In testing for autism Primary Health Care Providers often use a screening tool called CHAT (Checklist for Autism in Toddlers) between 18 and 24 months. It aims to identify children at high risk of social-communication differences such as autism. Some parents find it helpful to fill out the questionnaire and talk it though with their Health Visitor or GP.
It is unusual for Health Professionals to diagnose autism before the age of two years, although many parents report they have seen signs long before this. One large UK study gave the average age of diagnosis as over 5 years old.1
Many parents worry about their children being labelled and that label perhaps causing issues for them in the future. Whilst it is understandable that families may be concerned, nevertheless, all the research shows early support is likely to produce the best outcomes for autistic children.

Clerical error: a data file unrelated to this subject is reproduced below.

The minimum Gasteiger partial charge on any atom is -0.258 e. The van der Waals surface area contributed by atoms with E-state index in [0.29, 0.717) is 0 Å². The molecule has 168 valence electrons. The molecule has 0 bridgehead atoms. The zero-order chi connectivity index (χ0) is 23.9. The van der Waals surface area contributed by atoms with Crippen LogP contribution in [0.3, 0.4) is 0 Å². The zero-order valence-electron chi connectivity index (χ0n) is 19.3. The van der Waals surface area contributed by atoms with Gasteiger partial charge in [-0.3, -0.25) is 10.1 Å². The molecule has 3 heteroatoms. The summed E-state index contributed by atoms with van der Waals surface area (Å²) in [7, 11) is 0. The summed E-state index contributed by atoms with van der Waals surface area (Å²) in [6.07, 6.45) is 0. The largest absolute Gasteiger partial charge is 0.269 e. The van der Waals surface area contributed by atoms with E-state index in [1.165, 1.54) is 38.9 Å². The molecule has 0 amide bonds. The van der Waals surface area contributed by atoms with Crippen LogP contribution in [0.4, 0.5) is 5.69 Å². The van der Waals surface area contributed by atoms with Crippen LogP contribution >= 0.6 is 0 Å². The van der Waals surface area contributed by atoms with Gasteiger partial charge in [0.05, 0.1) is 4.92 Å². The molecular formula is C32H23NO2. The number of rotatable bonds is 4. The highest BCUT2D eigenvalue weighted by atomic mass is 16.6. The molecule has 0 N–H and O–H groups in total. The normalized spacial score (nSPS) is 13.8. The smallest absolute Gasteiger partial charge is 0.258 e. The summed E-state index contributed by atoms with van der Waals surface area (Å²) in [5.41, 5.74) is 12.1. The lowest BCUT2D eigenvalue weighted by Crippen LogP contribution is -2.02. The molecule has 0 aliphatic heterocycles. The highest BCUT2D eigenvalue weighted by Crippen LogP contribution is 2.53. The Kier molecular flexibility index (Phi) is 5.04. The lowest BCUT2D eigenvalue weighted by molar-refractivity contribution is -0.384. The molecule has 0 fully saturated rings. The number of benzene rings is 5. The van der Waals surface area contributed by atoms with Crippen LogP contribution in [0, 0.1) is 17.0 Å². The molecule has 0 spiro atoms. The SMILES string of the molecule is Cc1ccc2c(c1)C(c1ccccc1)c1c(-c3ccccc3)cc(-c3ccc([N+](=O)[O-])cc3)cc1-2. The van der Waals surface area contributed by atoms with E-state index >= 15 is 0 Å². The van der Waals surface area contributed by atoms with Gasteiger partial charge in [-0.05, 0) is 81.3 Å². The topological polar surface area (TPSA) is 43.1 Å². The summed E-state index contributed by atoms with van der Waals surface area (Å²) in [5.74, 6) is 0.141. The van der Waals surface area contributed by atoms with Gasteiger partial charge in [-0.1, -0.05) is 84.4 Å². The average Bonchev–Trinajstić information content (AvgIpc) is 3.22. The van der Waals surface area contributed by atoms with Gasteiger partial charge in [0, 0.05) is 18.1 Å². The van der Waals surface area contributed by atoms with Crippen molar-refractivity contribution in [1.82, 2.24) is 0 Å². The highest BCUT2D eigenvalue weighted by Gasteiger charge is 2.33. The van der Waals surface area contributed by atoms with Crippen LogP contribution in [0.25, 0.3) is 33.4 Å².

“There is nothing as ongoing and heartbreaking as having to push to get a doctor to tell you the news you do not want to hear”. This is what Federay, the mother of Pascal, said about getting a diagnosis. Her experience was fairly typical.
1. Howlin P. and Asgharian A. (1999). The diagnosis of autism and asperger syndrome: findings from a survey of 770 families, Developmental Medicine and Child Neurology, 1999, 41, pp834-839